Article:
Sunday, 5 April 2009

Babysitting Henry

What a busy day I've had, I agreed to look after Henry whilst his owners went to Wembley. Just look at this 'butter wouldn't melt in his mouth' face, I can assure you it would! He has been full of energy for almost the whole time, from when I picked him up at 9.15am, to when I left him locked safely in his house at 9.45pm.
On arriving here I took him a short walk and he had a pooooo on my friends lawn, good job she wasn't in. Then I gave him some breakfast. I thought he might settle for a sleep so I put a sleeping bag on the floor for him. No such luck. I tried to read a book but Henry had other ideas, like wouldn't it be fun to jump on me and rip the sleeves out of my sweatshirt. I thought my best defence was to stand up, then I got a bit of peace, but he was sad that I no longer wanted to play.

My cats had scattered, two of them made for the garden, and the third took refuge on the window sill in the bedroom. It was essential to keep doors closed between them as I didn't want to take Henry home with a bloody nose. Freddie is no coward where defending his territory is concerned. I managed to get myself some lunch, which was eaten at the table with Henry sitting next to me, his nose resting a few inches from my plate. No mate, that sad look in your eyes does not wash with me, sorry, this is mine.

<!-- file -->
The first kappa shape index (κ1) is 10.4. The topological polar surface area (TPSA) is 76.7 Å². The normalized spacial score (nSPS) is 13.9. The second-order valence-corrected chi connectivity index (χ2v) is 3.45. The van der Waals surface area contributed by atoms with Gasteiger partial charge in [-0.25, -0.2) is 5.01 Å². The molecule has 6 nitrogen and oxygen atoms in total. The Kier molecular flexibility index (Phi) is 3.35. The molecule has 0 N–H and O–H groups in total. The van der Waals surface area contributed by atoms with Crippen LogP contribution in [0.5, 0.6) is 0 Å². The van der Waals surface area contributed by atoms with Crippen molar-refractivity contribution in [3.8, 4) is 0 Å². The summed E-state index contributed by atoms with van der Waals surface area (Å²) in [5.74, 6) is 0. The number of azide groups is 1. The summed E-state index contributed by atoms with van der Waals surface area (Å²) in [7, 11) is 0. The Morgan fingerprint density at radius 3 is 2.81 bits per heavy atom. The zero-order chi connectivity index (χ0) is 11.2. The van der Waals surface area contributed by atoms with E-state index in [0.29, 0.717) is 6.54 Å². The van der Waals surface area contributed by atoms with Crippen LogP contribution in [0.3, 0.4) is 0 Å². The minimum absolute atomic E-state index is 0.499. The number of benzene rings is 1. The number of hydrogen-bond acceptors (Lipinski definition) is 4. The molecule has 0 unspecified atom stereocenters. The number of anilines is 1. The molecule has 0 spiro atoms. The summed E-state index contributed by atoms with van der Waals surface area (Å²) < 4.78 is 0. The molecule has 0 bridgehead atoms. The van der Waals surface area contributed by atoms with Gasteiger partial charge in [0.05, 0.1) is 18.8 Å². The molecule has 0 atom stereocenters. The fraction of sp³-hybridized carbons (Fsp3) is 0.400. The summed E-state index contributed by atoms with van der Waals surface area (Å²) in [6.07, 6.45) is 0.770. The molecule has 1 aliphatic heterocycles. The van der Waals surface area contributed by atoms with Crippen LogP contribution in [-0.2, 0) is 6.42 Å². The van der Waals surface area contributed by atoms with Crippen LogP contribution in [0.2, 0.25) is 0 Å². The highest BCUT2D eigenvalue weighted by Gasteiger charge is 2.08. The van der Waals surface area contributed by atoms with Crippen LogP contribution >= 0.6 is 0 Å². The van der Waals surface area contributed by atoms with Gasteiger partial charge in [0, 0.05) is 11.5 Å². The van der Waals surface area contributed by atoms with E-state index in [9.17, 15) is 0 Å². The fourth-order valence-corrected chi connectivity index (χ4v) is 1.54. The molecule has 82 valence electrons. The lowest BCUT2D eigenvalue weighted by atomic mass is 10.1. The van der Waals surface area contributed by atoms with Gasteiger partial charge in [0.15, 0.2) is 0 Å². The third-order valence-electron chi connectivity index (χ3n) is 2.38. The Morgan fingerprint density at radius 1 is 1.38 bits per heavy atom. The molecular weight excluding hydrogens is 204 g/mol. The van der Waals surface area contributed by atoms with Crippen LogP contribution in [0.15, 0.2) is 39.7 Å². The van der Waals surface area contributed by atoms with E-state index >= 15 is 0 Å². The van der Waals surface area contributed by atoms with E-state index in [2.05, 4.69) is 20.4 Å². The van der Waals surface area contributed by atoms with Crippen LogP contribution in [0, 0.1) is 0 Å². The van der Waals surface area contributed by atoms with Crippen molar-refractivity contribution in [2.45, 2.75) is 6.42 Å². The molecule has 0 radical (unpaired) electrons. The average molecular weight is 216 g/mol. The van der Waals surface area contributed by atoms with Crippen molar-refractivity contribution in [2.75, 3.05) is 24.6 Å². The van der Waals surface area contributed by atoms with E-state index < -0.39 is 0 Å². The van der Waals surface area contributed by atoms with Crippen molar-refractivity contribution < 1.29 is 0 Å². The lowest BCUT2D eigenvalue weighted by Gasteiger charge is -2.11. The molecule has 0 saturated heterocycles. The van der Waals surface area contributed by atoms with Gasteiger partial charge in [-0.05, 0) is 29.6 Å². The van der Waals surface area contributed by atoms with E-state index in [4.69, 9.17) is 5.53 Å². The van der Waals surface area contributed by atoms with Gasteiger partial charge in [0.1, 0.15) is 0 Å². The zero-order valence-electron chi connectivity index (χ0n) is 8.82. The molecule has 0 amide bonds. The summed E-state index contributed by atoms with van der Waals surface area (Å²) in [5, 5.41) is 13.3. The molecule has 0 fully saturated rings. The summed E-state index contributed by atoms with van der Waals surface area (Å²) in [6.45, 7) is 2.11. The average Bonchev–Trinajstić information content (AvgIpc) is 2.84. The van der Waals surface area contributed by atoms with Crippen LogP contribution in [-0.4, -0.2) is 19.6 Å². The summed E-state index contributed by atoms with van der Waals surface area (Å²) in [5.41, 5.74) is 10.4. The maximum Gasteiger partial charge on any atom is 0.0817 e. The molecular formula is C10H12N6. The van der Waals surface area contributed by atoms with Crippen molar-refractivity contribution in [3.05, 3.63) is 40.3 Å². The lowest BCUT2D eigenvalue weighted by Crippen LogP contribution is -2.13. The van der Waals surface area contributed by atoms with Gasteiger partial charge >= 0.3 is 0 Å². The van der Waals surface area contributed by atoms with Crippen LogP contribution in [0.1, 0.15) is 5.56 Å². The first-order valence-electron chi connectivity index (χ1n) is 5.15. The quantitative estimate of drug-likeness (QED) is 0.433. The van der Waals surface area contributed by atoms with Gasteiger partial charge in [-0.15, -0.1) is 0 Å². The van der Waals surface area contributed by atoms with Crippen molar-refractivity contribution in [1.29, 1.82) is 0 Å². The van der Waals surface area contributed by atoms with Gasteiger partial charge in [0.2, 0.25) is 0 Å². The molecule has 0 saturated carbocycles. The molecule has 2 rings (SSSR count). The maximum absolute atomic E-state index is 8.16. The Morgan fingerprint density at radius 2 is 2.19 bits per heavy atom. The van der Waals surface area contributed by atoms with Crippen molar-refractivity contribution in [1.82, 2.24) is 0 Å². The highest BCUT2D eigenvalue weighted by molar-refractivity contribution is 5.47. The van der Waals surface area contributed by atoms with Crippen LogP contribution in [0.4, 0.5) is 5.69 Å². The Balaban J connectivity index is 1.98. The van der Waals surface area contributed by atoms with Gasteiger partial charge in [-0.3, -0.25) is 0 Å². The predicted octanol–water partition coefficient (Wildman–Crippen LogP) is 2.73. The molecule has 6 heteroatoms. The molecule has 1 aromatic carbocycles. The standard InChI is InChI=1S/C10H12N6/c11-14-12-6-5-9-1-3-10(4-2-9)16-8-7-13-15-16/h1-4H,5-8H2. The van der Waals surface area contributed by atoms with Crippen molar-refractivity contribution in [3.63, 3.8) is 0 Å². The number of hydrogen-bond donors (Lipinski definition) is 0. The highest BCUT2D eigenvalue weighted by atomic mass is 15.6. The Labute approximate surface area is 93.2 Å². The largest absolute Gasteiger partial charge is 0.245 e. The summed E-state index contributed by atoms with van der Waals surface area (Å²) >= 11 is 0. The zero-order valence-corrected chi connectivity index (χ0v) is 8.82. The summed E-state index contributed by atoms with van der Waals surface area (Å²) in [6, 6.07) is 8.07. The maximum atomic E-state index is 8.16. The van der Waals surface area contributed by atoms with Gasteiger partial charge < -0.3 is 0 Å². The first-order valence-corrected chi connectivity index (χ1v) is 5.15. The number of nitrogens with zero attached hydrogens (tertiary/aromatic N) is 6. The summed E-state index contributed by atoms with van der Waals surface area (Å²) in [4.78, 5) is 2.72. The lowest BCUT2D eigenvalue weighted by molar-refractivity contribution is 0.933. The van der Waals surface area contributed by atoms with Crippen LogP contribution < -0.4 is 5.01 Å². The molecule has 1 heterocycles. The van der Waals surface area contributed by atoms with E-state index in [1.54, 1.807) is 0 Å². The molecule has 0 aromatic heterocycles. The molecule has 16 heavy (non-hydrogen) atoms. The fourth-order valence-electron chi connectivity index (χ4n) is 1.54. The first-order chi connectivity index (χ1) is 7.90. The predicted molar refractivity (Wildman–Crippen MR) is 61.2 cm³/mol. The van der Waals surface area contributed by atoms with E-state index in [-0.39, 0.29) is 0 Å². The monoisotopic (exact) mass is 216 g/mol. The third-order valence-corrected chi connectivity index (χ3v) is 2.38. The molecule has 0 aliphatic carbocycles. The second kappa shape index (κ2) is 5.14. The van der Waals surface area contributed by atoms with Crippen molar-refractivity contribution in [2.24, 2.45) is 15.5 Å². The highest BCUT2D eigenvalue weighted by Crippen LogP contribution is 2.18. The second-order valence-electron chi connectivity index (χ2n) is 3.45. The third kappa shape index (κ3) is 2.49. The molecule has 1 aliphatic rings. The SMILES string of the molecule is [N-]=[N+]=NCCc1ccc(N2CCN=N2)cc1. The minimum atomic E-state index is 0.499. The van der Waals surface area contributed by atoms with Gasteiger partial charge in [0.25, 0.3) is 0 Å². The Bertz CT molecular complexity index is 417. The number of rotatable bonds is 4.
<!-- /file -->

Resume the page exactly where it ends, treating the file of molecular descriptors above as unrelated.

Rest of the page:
I rang Sue, my friend, to see if she would come and help me walk both Ben and Henry together, because I was also looking after him as well. She came round at 1pm and we collected Ben from his house. It was a gloriously sunny day so we walked to the new allotments to see what progress is being made. I decided not to let either dog off the lead, even though it is rare to see Ben with his on, he is such a placid old man.

Back at my house, after taking Ben to his, Henry eventually fell asleep, ah pure bliss, twenty minutes of calm. Not for long though, he thinks it is a good idea to rip my carpet up, and finds a loose wooden batten in the corner, it's in his mouth and I have to retrieve it. By 6.30pm I thought the best option was to take him back to his home and stay with him untill he settles, he might calm down in his own familiar surroundings. Surprisingly he is very good at car travel, happy in his harness, and dozes on the back seat. I left at 9.45pm, Henry is sprawled out in his bed, after a particularly vicious attack on it, his toys scattered the length of the kitchen. He looks so innocent.

My day was still not finished, I had to take Ben for his last walk before bed time, he is staying with me for three nights and is not a bit of trouble. I felt exhausted, my goodness, Helen has to look after that little whirlwind every day!
Daily spend - nothing

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